Subsequent to publishing our article on Apple's A5 last year, one of the authors had discussions with a colleague who designs video application processors.  The A5 die photo showed 3 sets of dual logic blocks.  One set is the ARM 9 CPU, the second is the GPU and the third was postulated to be twin H.264 encoders.  This agrees with earlier rumours we brought forward in our article on the A4.  It was further thought these encoders on the A5 were designed for up to 1080P (or full HD) video.  Since we have not done the circuit level reverse engineering or even logical block analysis, we will call the existence of the H.264 encoders a hypothesis.   To this end it is worth noting that such encoders will provide the most efficient processing in terms of power and speed for HD video.  It is also noted that our hypothesis does not imply the blocks will be used to the fullest in every product in which they appear.  Rather there will be one or more products in the lifecycle of the applications processor that implement this power.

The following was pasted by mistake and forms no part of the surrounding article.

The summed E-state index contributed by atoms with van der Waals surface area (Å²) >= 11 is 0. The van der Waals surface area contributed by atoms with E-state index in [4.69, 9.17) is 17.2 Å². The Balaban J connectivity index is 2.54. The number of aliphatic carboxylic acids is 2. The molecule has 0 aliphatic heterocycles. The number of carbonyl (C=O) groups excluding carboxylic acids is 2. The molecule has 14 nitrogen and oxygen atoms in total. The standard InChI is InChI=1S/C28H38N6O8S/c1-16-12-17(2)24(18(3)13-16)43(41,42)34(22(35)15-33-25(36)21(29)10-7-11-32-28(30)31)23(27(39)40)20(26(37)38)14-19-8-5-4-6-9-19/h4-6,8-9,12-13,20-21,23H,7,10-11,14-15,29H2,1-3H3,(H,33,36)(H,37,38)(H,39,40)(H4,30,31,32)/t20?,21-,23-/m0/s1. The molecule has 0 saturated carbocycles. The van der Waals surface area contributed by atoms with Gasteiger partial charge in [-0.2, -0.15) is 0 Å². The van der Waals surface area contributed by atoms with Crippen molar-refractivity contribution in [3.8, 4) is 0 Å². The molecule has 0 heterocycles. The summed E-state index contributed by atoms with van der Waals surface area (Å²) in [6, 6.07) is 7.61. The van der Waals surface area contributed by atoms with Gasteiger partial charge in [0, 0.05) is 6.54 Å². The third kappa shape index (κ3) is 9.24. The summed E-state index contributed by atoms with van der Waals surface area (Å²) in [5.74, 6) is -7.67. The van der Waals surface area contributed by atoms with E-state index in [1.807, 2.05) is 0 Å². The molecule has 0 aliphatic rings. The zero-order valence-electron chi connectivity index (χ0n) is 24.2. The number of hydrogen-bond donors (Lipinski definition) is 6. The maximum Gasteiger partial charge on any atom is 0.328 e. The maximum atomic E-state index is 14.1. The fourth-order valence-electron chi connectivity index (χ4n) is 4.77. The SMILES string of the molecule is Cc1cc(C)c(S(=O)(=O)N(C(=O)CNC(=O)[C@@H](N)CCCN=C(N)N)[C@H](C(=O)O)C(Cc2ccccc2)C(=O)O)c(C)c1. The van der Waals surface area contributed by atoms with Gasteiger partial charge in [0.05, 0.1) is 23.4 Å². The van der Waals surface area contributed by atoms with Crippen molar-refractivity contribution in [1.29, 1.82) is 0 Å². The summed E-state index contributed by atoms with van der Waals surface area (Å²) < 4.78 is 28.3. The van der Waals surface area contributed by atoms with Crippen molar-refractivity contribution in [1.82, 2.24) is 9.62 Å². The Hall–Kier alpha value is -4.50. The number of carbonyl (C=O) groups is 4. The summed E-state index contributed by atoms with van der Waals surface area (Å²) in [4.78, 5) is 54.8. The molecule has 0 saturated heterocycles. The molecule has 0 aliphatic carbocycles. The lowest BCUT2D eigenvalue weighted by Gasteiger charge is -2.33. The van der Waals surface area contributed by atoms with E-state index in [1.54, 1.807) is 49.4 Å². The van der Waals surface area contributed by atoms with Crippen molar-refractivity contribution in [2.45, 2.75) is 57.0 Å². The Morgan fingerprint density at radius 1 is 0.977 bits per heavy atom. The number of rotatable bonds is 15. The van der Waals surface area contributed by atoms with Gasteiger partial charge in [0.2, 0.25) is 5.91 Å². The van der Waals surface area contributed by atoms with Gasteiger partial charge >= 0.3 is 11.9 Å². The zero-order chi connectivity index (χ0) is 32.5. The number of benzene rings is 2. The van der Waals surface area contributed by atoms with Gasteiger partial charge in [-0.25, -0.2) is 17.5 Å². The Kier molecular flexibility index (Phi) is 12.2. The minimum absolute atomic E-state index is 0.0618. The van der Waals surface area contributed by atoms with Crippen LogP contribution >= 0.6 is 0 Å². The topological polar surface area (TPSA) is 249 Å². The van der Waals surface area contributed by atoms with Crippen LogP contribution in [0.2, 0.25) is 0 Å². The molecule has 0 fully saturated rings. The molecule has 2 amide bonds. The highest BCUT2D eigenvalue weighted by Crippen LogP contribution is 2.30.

The last remaining device implementing the A4 is the 5th generation iPod Touch.  It sports a single 720P high resolution camera.  Although the iPod Touch is still a dual camera device, the front-facing imager is only low pixel count VGA. Going back many years now for VGA processing, there has been little need for hardware acceleration for 0.3 megapixels. The advantages started to appear as camera pixel counts grew, and consumers demanded higher frame rates. For the full 30 frames-per-second 720P video offered in the Touch, it is not difficult to imagine that a dedicated encoder would come in handy for processing three times the pixels in each frame of video.